2014 New York Nonprofit Conference: Chelsea Clinton on Fundraising and Storytelling
As a fundraiser, you can have all of the most wonderful ideas and the cleanest data in the world, but you won't raise a lick of money if you aren't an effective storyteller.
That's because "fundraising is storytelling," as Brian Cowart, chief development officer at Disabled American Veterans, said yesterday during his sit-down Q&A with Chelsea Clinton at the DMA Nonprofit Federation's 2014 New York Nonprofit Conference.
Storytelling was a big theme during the kickoff luncheon, in which, Clinton, the keynote speaker and vice chair of the Clinton Foundation, provided opening remarks and then sat down with Cowart, the 2011 Target Marketing Direct Marketer of the Year, to discuss philanthropy and fundraising.
Clinton said that much of what the Clinton Foundation does is because of direct-marketing fundraisers, specifically citing the No Ceilings initiative to further the progress of women and girls and the Too Small to Fail program to improve the health and well-being of children ages 0 to 5. She championed the work of fundraisers in making amazing things happen, because without fundraising, organizations like the Clinton Foundation would not be able to create change in the world.
Focus on the positive
During the Q&A, Cowart mentioned how the media often portrays nonprofits and fundraising in a negative light. Given that Clinton works as a part-time media correspondent, the question as to how nonprofits can overcome this perception and work better with the media to educate the public was right in her wheelhouse. Clinton had a fairly simple answer — focus on the positive.
"It's important to realize how generous Americans are. Americans have a sense of responsibility to help each other," she said. "We give financially and our time more than any other country in the world.
"People do want to believe in the best of each organization, to work for a better future. That's an American ideal," she added. "Focus on that. There are ways to tell stories to inspire and empower people for their tomorrows."
Clinton said the "media is more cynical than the American people are," and that the democratization of the media, as she called it, with blogs and social media and the like giving everyday people a voice is encouraging in that regard.
While no crystal ball exists to predict the future of fundraising, Clinton said the best way to get an idea of what fundraising may look like in 20 to 30 years is to look at the millennial generation and the way in which this generation engages today. Millennials will be parents and perhaps even grandparents in that time, prime giving age. So the way they engage today — online, via social media — and give — again, online, through crowdfunding, etc. — provides the framework of where philanthropy is headed.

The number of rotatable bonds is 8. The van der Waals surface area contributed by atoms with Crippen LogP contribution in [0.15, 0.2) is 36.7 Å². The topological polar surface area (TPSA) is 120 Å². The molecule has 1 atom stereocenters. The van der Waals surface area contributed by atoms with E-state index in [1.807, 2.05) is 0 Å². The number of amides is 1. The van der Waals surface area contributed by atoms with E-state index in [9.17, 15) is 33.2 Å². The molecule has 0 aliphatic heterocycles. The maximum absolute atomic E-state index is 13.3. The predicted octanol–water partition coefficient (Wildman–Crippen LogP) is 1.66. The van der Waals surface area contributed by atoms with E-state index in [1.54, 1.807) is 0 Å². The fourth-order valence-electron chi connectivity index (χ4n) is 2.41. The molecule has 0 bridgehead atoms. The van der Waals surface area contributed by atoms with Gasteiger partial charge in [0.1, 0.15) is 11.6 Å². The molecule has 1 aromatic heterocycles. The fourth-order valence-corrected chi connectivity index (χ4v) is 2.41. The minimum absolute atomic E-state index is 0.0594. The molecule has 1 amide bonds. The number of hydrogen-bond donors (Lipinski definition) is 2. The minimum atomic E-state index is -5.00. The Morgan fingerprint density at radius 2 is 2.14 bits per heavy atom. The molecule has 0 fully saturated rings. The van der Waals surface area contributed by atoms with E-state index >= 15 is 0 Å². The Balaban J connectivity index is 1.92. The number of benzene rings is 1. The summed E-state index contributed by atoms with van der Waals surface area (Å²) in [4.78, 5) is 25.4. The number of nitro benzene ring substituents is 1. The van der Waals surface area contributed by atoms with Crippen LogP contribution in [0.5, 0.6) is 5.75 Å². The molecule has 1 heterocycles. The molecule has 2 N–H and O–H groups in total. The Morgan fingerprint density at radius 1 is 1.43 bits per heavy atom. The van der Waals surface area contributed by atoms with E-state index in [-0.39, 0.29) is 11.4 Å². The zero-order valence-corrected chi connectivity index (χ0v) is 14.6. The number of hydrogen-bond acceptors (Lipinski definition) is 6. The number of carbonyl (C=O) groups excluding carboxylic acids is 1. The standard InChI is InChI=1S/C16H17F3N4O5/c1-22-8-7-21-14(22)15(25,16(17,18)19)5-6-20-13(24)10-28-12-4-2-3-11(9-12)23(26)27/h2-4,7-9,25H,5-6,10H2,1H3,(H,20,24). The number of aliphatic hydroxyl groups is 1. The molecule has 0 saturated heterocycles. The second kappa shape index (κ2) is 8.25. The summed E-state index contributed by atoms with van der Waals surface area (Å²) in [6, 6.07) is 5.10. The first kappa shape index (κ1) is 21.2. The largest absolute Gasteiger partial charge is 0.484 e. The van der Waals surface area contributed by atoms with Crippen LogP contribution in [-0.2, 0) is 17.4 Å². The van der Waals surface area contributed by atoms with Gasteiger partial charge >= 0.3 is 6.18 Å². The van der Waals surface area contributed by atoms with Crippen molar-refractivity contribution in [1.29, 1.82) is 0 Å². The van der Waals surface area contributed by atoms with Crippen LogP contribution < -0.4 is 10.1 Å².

In addition, volunteering will become more tailor-made, as individuals utilize research tools to find organizations that fit with their beliefs, lifestyles and preferences. The millennial generation also is more connected to the family and more likely to engage in small groups, she said. Looking at how millennials interact and behave can provide invaluable insights for the future of fundraising.
Context is king
Of course, it all comes back to storytelling in the end when it comes to fundraising, and Clinton made sure to note that fundraisers must provide relevance no matter the audience, especially when trying to tap a new audience — for instance, international supporters.
"How can you make it relevant to what people care about? Provide credibility?" she asked. "… Context really matters. Many challenges in the U.S. are common challenges — but that does not mean they are the same."
"It's important to tell your story … and tell that story in the right way," Cowart added.
Clinton also noted that it's OK if not everything is universal and global. Sometimes the mission really does call for something locally focused. Don't try to force a new audience if it's not relevant.
Again, it all comes back to storytelling and context, the backbone of any form of fundraising.